Hemp clothing is an extremely durable and comfortable natural fiber clothing. Just recently, on December 20, 2018, hemp became a legal industrial crop in the US after a long and disjointed history of being scandalized. First, we’ll look at the stigma around hemp and then we’ll talk about just how cloud-like and cushy hemp clothing feels.

what is hemp fabric? what’s the difference between hemp and marijuana?

Hemp fiber is collected from a plant in the species cannabis sativa. Wait – isn’t that WEED?! No. Well, yea kind of. But no. Hemp is kind of like a cousin of weed. Hemp contains 0.3% or less THC (which is the psychoactive bit of weed). The cannabis you’re thinking of usually has between 5%-20% THC. That’s a huge difference. You can’t get high off of hemp, so don’t light your tee on fire. But anyway, for some reason, the US still made cultivating hemp illegal in 1937. Just (pretty) recently in 2014, President Obama signed a provision to remove hemp from the Controlled Substances Act allowing farmers to grow it for research only. And now, as of December 20, 2018, under the 2018 United States Farm Bill, hemp is again recognized as an agricultural commodity.

Meanwhile, as we were down here getting all of that sorted, Canada has been reaping the benefits of their hemp market which is nearing a whopping $1 billion a year. In 2013, Canadian farmers reported profiting $250 an acre for their hemp crops. To put that in perspective, American farmers profit around $71 an acre for soy – a crop that is widely considered a cash crop.

So, it looks like dope isn’t dope. Now, on to hemp clothing. And no it won’t make you smell like weed.

the properties of hemp clothing

Hemp is a lightweight fabric with a similar drape to linen. Hemp clothing is UV, mold, and mildew resistant, while being highly absorbent and breathable. It is an excellent fabric for outdoor gear. The tensile strength of hemp fiber is three times that of cotton, meaning hemp fabric has a long product lifespan. Since hemp clothing is naturally antimicrobial, you don’t need to wash it as often. This benefit further reduces wear on the product as well as water consumption during its lifespan. Hemp fabric dyes easily and retains the color well, which also means hemp clothing uses much less water during the dyeing process.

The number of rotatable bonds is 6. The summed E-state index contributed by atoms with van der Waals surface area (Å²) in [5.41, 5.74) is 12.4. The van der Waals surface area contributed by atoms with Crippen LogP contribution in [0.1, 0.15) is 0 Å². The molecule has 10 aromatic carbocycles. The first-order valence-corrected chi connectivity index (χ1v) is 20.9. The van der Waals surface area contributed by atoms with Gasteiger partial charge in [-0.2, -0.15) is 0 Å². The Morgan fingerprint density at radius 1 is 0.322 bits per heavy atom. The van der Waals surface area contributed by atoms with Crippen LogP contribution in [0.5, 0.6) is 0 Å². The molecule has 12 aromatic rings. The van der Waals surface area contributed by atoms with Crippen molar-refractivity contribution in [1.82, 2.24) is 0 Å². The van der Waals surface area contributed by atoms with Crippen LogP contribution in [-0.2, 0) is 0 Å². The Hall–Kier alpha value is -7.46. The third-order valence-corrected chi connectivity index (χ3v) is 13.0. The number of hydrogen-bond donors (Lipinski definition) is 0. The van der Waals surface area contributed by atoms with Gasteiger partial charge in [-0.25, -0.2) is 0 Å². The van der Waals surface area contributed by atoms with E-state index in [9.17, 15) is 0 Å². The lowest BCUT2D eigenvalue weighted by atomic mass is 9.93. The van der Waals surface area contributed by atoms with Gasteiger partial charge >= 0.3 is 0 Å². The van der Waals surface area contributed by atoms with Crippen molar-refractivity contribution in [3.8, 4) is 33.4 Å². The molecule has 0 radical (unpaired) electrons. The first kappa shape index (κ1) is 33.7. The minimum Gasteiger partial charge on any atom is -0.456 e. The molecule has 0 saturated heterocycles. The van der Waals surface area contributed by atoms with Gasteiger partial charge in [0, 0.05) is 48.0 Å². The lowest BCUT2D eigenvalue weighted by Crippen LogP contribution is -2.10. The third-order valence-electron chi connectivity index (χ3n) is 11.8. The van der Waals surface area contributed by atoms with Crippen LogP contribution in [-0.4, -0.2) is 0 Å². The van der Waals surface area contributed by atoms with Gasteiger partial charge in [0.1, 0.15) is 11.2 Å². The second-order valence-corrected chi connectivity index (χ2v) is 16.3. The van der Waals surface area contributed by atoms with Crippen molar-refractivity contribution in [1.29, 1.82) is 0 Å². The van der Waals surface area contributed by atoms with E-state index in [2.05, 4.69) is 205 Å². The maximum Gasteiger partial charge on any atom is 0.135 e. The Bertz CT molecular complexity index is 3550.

Hemp clothing does get softer with each wash, so you may want to throw it in for a spin even if you don’t need to. When you do wash hemp clothing, it is an easy, no hassle clean. It can withstand hot or cold water, and if the article is preshrunk, it can be tumble dried as well. For two brands really doing hemp clothing right, check out Jungmaven (hemp clothing for everyday wear) and Iron Roots (a company using hemp in athletic apparel).

the impact of hemp clothing on the environment

Hemp clothing is very low impact on the environment. As a crop, hemp requires no synthetic fertilizers, pesticides, or GMO seeds. This means there is no pesticide, insecticide, or synthetic fertilizer pollution of ground water, soil, or air, in areas where hemp is grown. Hemp is a fast growing crop that requires little water. It is a high yield crop that produces significantly more fiber per acre than crops like cotton. In fact, hemp plants produce 250% more fiber than cotton). Hemp enriches the soil it is grown in, making it an excellent rotating crop. Hemp can also be grown as a carbon negative crop.

looking to buy hemp clothing?

Check out our Natural Clothing Directory for the best places to find hemp clothing. The Hemp Tailor shop is currently at the top of our list with a new drop of innovative yet classic styles that will keep you comfy for years to come.

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